In 2002 the Brazilian economy came up against serious difficulties that prompted international financial markets to raise its country risk and triggered a drastic decline in capital inflows, which, in turn, led to a significant devaluation of the real and an upsurge in inflation. These difficulties arose from uncertainty as to what economic policy would be adopted by the administration to be elected in October and from the country’s high levels of external and public borrowing, as well as from the reduced availability of international capital as a result of the slump in activity in the developed countries and a loss of confidence in emerging markets following Argentina’s declaration of default in late 2001. Economic policy was accordingly geared to regaining the confidence of financial markets and keeping inflation in check, which forced the authorities to apply very tight monetary and fiscal measures. These actions, together with the end of the uncertainty surrounding the election, made it possible to stem the speculative attack, especially when the new government took office in 2003. However, this tight policy dampened the level of activity, which again posted modest growth (1.4%); the rate for 2003 is expected to approximate the levels of the past two years.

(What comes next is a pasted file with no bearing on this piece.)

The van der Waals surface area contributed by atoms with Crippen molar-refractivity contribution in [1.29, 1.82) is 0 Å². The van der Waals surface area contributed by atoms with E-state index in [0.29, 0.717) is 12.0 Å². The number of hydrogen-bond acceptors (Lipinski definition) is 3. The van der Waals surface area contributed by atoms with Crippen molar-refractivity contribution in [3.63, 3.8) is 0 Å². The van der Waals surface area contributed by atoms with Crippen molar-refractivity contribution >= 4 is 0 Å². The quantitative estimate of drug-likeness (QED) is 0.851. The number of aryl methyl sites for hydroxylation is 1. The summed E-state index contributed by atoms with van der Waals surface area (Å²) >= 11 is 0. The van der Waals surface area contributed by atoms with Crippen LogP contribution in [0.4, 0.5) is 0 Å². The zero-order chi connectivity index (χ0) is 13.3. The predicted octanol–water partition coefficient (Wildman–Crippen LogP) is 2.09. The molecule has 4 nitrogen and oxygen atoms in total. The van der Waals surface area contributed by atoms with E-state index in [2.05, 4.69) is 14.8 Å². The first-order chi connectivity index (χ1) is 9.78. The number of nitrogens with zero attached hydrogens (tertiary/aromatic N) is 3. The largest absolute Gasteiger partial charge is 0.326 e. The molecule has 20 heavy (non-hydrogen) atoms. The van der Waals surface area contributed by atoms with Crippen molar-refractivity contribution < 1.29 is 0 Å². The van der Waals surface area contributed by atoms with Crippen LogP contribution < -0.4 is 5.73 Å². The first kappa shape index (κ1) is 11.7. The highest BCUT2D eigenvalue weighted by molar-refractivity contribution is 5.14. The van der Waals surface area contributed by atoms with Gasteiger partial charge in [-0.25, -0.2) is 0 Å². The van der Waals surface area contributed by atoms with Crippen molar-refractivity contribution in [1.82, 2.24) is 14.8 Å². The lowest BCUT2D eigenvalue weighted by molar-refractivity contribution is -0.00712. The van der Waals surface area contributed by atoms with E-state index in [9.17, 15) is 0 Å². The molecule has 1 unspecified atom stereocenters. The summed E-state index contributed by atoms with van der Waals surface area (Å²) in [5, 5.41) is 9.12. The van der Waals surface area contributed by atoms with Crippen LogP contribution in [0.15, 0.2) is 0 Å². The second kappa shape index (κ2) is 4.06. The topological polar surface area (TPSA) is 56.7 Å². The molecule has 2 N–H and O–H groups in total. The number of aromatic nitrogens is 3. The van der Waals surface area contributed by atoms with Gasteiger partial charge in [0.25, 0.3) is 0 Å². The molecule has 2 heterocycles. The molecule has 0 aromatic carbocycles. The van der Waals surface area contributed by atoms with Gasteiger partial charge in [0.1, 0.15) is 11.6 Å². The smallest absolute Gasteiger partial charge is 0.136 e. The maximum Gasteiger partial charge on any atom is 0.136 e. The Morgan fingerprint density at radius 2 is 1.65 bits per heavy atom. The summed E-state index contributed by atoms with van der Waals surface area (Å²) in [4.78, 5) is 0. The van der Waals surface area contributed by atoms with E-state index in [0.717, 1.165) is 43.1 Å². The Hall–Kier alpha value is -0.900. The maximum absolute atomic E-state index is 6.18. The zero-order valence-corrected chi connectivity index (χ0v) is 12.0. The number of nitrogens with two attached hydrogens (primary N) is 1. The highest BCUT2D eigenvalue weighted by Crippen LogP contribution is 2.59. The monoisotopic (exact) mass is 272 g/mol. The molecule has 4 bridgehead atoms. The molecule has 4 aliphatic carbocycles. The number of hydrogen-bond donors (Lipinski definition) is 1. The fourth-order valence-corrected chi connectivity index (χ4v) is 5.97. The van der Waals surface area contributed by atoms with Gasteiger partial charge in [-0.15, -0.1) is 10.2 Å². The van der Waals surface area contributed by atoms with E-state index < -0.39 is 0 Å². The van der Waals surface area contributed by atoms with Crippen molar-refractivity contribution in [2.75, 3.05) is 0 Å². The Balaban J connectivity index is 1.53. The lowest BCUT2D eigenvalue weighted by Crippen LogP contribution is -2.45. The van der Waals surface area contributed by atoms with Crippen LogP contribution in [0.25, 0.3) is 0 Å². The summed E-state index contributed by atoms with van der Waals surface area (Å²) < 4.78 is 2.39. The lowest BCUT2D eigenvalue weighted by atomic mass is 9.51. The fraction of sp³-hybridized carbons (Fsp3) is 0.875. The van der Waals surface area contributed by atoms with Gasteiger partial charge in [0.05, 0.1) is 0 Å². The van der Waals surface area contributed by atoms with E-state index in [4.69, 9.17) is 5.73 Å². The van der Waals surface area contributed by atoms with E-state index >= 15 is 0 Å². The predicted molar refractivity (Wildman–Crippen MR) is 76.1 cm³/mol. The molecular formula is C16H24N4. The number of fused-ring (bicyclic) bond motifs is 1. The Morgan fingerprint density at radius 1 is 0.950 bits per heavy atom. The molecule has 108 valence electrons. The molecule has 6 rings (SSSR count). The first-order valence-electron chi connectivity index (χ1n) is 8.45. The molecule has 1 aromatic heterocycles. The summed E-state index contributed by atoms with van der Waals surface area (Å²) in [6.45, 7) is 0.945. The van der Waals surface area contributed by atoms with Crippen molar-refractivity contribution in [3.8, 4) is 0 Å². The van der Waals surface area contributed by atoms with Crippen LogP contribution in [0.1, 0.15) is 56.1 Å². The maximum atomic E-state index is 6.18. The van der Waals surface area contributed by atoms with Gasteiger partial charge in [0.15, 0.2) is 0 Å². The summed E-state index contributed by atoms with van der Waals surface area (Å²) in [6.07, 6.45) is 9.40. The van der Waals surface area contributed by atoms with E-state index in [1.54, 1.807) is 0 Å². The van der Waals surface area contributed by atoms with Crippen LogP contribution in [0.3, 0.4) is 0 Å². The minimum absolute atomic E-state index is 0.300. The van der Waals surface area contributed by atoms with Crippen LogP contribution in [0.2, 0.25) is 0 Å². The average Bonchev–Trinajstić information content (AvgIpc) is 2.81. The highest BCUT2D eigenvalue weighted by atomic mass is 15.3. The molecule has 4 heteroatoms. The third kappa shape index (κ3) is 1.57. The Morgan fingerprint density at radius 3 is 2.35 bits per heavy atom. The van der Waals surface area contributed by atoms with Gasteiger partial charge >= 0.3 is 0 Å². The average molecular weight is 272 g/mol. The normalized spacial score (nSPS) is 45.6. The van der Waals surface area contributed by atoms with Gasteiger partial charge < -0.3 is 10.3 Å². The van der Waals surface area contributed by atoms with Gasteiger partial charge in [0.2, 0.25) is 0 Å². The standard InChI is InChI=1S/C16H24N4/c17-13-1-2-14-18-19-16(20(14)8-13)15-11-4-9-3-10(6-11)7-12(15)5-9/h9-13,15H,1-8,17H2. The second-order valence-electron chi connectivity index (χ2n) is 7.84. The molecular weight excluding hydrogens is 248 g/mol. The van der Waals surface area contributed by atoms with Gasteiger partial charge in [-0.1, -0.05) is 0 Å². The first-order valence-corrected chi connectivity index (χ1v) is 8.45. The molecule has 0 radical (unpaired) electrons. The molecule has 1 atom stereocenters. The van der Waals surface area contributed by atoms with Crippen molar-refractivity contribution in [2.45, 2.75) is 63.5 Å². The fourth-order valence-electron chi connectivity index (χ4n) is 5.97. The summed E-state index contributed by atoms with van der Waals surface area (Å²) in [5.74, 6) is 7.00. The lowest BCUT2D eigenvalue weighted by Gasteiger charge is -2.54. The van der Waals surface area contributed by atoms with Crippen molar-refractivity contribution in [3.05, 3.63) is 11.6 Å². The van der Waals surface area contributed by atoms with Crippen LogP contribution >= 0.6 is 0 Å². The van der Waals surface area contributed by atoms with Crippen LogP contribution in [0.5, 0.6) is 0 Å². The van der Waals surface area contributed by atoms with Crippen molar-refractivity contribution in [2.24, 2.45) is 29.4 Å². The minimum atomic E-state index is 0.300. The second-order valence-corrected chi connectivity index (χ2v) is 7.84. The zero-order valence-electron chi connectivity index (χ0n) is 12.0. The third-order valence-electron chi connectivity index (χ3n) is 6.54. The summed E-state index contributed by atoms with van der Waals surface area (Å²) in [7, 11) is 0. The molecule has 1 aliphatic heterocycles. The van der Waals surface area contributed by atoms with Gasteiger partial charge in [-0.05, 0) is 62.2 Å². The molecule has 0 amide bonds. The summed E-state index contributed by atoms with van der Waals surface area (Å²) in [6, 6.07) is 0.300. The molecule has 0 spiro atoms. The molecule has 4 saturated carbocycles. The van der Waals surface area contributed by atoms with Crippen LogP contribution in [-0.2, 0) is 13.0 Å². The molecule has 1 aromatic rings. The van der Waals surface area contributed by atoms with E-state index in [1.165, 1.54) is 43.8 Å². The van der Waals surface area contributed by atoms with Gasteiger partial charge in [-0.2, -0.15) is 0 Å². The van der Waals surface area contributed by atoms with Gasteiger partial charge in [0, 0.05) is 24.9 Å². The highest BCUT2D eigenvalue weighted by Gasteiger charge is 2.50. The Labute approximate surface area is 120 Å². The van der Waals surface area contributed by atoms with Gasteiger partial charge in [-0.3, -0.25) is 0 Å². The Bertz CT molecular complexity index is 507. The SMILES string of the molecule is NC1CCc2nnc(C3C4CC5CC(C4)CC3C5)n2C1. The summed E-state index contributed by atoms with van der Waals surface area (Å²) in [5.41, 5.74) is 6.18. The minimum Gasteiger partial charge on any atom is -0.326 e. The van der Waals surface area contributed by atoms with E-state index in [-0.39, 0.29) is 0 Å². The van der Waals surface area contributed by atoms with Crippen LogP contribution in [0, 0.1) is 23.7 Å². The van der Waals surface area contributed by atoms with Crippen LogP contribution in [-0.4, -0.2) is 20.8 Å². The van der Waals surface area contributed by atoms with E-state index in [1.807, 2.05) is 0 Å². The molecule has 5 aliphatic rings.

Related Subject(s): Economic and Social Development
Countries: Brazil
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